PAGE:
Lifestyles and tastes have changed in China over the years, but watermelon has retained its status as the most popular treat to beat the heat in summer.
Eating chilled watermelon is popular with all age groups, but the versatility of the fruit goes beyond such simple pleasures.
On Instagram, the latest trends include watermelon lotions and makeup, and even posing behind a slice of watermelon to create the illusion of wearing a dress made of the fruit.
Cooking with watermelon
Watermelon can be used as salad ingredient, added to gazpacho or even made into burgers. There are literally 100 ways to eat watermelon, as a recent “USA Today” report pointed out, with recipes to prove it.
In Chinese cuisine, one lesser-known variation is fermented watermelon sauce. It’s made from watermelon flesh and soybeans.
Fermented watermelon sauce
Summer is the best time to enjoy this unconventional sauce. The soy beans are boiled in a large pot until they are about 80 percent cooked. They are then spread on a bamboo mat and covered with gauze, allowing the beans to ferment naturally in a warm environment with low light for seven to 10 days. The beans are then dried in strong sunlight.
To complete the sauce, watermelon flesh is broken into pieces and ginger is sliced. The soybeans and ginger are boiled in salted water, then left to cool. The mixture is combined with watermelon and stored in a jar to complete fermentation.
A few spoonfuls of the fermented sauce can be stir-fried in hot oil with spices, green onion, ginger and optional meat and peanuts. It is often served with steamed buns in northern Chinese provinces.
Watermelon lends itself well to dining table sculptures that frequently adorn formal banquets.
Experienced chefs transform the melons into flowers, such as peonies and roses.
For home kitchens, the “watermelon shark” is a more practical way to delight guests. After cutting off a quarter of the melon and scooping out all the flesh, sharp “teeth” are carved from the rind, creating the effect of the fierce-looking bloody mouth.
The watermelon flesh is sliced and added to fruits such as blueberries and grapes to be stuffed into the “shark” mouth.
Watermelon, like mango and lychees, goes well with light dipping sauces, combining salty and sweet tastes.
Watermelon cake is another summer dessert that’s refreshing and fun to make. Layers of watermelon are alternated with layers of almond dacquoise, cream and strawberries. Watermelon can also be paired with sponge cake.
For a simple summertime appetizer, bite-size cubes of watermelon, feta cheese and basil or mint leaves are secured on a toothpick. The appetizer can be flavored with olive oil and balsamic vinegar.
Thick slices of watermelon can be served steak-style, too. They are seared in a pan with a little bit of oil until the edges are browned, and then served with drizzles of honey-balsamic sauce, topped with crumbled feta cheese and fresh mint.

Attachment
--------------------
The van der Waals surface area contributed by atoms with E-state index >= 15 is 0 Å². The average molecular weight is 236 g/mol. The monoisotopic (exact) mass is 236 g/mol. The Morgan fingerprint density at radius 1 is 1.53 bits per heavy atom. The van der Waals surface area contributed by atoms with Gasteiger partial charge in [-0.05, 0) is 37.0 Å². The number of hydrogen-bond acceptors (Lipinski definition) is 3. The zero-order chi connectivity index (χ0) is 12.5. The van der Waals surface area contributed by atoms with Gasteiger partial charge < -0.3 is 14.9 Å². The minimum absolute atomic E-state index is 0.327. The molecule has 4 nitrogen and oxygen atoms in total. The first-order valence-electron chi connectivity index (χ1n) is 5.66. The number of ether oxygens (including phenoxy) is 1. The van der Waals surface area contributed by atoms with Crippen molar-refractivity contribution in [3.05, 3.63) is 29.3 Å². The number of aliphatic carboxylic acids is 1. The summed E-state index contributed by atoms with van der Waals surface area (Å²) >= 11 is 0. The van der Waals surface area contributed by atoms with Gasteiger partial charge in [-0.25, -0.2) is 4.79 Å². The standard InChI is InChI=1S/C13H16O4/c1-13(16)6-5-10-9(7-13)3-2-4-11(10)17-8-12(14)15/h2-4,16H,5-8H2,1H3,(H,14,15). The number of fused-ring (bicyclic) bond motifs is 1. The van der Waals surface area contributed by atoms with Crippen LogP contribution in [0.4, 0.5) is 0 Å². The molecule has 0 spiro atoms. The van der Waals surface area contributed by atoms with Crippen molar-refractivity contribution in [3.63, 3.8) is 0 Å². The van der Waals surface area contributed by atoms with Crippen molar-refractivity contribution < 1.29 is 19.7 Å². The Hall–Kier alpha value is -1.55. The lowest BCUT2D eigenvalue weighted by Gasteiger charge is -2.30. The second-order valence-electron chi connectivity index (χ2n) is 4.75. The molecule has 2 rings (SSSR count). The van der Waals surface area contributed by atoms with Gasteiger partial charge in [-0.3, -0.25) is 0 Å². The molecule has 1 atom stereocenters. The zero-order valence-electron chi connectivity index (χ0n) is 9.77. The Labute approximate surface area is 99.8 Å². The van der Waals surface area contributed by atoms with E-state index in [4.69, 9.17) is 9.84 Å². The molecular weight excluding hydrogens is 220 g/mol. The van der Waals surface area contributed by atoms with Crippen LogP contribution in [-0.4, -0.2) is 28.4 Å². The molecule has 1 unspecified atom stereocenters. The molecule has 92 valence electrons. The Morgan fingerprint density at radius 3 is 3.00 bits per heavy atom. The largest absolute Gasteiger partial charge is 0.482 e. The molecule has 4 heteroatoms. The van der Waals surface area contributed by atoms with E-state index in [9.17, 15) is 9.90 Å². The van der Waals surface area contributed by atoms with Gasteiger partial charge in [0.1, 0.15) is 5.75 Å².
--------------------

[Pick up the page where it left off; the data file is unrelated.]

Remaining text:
Because of its refreshing sweetness, watermelon is often paired with the light-flavored fish such as black cod, shrimp, crab and lobster.
In the Western Zhou Dynasty (c.11th century–770 BC), watermelon was an essential food during the annual Mid-Autumn Festival because its many seeds symbolized fertility.
It’s hard to beat simple watermelon juice as a refreshing summer drink. If the juice is a bit too sweet, a touch of lemon juice will balance out the flavor.
Watermelon is a popular ingredient in the fruit-to-drink dispenser trend because of its juicy flesh and thick rind. You can simply purchase a watermelon tap kit containing a keg tap and a coring tool to turn the fruit into the centerpiece of a summer party. Just remember to use seedless melons.
Watermelon milk is a smooth, mild flavored drink made by simply blending chilled melon juice with cold milk. For a stronger drink, add cream or condensed milk. Adding Yakult, the sweet-and-sour probiotic dairy product, to watermelon juice also makes a refreshing summer beverage.
Watermelon mojito is a popular cocktail that blends watermelon with lime juice, mint leaves and rum. It’s sweet, refreshing and easily addictive.
Watermelon soju is a Korean cocktail perfect for summer. It combines fresh watermelon juice with soju in a pitcher. Stir, add ice cubes and serve in a watermelon bowl.
For a tipsier version of watermelon, inject vodka directly into a melon and let sit in the fridge for 24 hours so that the melon absorbs all the alcohol. The result can be served in slices or in keg style.
Watermelon juice, with a bit of lemon and mint, can also be used to make ice cubes. They make a refreshing addition to glasses of water, especially sparkling water.
In traditional Chinese medicine, watermelon rind tea is said to ease internal body heat. The rind is dried naturally, and then infused in hot water and sugar.
Though watermelon rind may seem inedible, it has long been used in cooking across China.
Its similar texture to zucchini and cucumber makes it an ideal ingredient in stir-fries, soups and even pickling.
To prepare a simple salad from the rind, scrape off the outer layer of dark skin and thinly slice the remaining rind into strips. Add salt and let it sit for 30 minutes to draw off excess moisture and create a crunchier texture. Rinse off the excess salt and squeeze the remaining water out. Season with a simple dressing of light soy sauce, lemon juice, sugar, chili oil and sesame seed oil.
watermelon rind salad
To make a quick egg drop soup, remove the dark outer skin, slice the remaining rind and bring to a boil. Then add chopped tomato chunks and cook for a minute or two.
Pour beaten eggs into the tomato-watermelon mixture and season with salt and sesame seed oil.